Getty Images is embracing artificial intelligence, starting with a way to help publishers pick photos. Today, the photo agency debuted a tool that uses AI to analyze a story and suggest photos that might go along with it depending on the text and content.

The tool, called Panels, uses natural language processing—a term for how computers can learn to “read” human words, phrases and sentences—to then match a story based on keywords, images, captions and other criteria. Publishers also will then have access to custom filters and a self-improving algorithm to move around keywords or select images through a more human-driven process.

Here’s how it works: When someone enters in the URL for a story or copies and pastes in the text, Panels will analyze the words before suggesting people, places and things that appear in the story after weighing different options based on frequency and relevance. According to Andrew Hamilton, senior vice president of data and insights at Getty Images, the idea is not to replace photos editors but to help increase efficiency in an increasingly fast-moving newsroom while also providing more ideas for longer feature stories.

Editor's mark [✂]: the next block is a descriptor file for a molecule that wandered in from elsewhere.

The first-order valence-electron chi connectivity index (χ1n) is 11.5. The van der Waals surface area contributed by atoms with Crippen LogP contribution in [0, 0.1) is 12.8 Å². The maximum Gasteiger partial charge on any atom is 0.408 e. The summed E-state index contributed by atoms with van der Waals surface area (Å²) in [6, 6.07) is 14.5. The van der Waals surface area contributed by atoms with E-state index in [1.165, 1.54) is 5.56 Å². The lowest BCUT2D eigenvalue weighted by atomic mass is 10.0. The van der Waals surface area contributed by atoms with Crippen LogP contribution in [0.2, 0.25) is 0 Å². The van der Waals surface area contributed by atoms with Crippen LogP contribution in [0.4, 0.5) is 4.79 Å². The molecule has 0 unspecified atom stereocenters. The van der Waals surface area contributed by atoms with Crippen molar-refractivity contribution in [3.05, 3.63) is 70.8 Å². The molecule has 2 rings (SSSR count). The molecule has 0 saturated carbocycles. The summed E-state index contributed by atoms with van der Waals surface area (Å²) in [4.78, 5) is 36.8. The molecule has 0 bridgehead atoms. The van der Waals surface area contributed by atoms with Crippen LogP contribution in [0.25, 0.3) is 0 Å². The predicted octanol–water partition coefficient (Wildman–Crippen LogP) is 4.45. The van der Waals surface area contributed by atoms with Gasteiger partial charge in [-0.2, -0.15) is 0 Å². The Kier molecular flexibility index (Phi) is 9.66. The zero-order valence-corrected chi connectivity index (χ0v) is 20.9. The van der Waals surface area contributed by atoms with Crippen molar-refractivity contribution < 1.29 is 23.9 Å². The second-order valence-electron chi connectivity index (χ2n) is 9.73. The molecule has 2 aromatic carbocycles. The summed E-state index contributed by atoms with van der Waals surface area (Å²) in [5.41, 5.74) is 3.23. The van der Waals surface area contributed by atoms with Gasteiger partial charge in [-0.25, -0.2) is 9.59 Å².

(Panels will be free for premium subscribers to Getty Images.) To develop Panels, Getty Images and its partner Vizual.AI–a cloud-based image optimization platform—spent about six months working with a group of 20 of the largest newsrooms. The companies then created algorithms to weigh certain words, such as their frequency, recency, or whether they are known people or places. They then added caption data from Getty’s repository of 100 million photos to match that to the text.

“We’re not trying to be the editor picking that visual story you’re trying to tell here,” Hamilton said. “We’re leaving that control up to them, but it just gives them this array of choice.” On Tuesday morning in a conference room at the Getty Images headquarters in lower Manhattan, Hamilton showed how he envisions newsrooms using Panels based on the news of the day. Read more from adweek.com…

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